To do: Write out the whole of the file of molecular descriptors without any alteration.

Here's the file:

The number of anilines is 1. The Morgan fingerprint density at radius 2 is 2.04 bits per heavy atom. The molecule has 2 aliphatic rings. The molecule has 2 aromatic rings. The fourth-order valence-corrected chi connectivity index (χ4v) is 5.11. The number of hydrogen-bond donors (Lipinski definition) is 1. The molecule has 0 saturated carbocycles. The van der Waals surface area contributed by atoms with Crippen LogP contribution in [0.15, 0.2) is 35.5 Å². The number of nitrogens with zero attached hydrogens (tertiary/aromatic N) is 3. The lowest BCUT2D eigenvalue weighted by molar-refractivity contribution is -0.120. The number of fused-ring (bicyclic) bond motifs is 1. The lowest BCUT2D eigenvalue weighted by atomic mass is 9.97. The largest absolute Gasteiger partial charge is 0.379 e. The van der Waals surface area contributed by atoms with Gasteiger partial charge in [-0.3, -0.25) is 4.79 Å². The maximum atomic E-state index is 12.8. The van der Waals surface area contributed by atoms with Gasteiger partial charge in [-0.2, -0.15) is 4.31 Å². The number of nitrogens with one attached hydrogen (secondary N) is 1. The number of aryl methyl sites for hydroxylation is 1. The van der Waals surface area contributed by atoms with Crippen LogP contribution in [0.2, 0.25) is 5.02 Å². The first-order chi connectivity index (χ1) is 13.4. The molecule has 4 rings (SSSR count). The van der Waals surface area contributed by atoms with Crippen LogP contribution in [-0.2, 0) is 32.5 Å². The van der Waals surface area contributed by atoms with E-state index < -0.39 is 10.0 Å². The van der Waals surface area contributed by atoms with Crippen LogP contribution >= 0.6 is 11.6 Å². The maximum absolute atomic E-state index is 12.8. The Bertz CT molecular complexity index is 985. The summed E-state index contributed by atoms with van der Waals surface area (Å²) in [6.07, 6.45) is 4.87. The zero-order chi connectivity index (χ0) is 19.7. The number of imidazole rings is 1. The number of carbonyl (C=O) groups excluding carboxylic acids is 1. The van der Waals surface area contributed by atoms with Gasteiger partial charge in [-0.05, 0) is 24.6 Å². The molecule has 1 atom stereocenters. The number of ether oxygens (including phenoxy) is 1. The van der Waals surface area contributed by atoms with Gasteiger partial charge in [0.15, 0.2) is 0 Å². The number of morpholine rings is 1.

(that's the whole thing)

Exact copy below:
The number of anilines is 1. The Morgan fingerprint density at radius 2 is 2.04 bits per heavy atom. The molecule has 2 aliphatic rings. The molecule has 2 aromatic rings. The fourth-order valence-corrected chi connectivity index (χ4v) is 5.11. The number of hydrogen-bond donors (Lipinski definition) is 1. The molecule has 0 saturated carbocycles. The van der Waals surface area contributed by atoms with Crippen LogP contribution in [0.15, 0.2) is 35.5 Å². The number of nitrogens with zero attached hydrogens (tertiary/aromatic N) is 3. The lowest BCUT2D eigenvalue weighted by molar-refractivity contribution is -0.120. The number of fused-ring (bicyclic) bond motifs is 1. The lowest BCUT2D eigenvalue weighted by atomic mass is 9.97. The largest absolute Gasteiger partial charge is 0.379 e. The van der Waals surface area contributed by atoms with Gasteiger partial charge in [-0.3, -0.25) is 4.79 Å². The maximum atomic E-state index is 12.8. The van der Waals surface area contributed by atoms with Gasteiger partial charge in [-0.2, -0.15) is 4.31 Å². The number of nitrogens with one attached hydrogen (secondary N) is 1. The number of aryl methyl sites for hydroxylation is 1. The van der Waals surface area contributed by atoms with Crippen LogP contribution in [0.2, 0.25) is 5.02 Å². The first-order chi connectivity index (χ1) is 13.4. The molecule has 4 rings (SSSR count). The van der Waals surface area contributed by atoms with Crippen LogP contribution in [-0.2, 0) is 32.5 Å². The van der Waals surface area contributed by atoms with E-state index < -0.39 is 10.0 Å². The van der Waals surface area contributed by atoms with Crippen LogP contribution >= 0.6 is 11.6 Å². The maximum absolute atomic E-state index is 12.8. The Bertz CT molecular complexity index is 985. The summed E-state index contributed by atoms with van der Waals surface area (Å²) in [6.07, 6.45) is 4.87. The zero-order chi connectivity index (χ0) is 19.7. The number of imidazole rings is 1. The number of carbonyl (C=O) groups excluding carboxylic acids is 1. The van der Waals surface area contributed by atoms with Gasteiger partial charge in [-0.05, 0) is 24.6 Å². The molecule has 1 atom stereocenters. The number of ether oxygens (including phenoxy) is 1. The van der Waals surface area contributed by atoms with Gasteiger partial charge in [0.15, 0.2) is 0 Å². The number of morpholine rings is 1.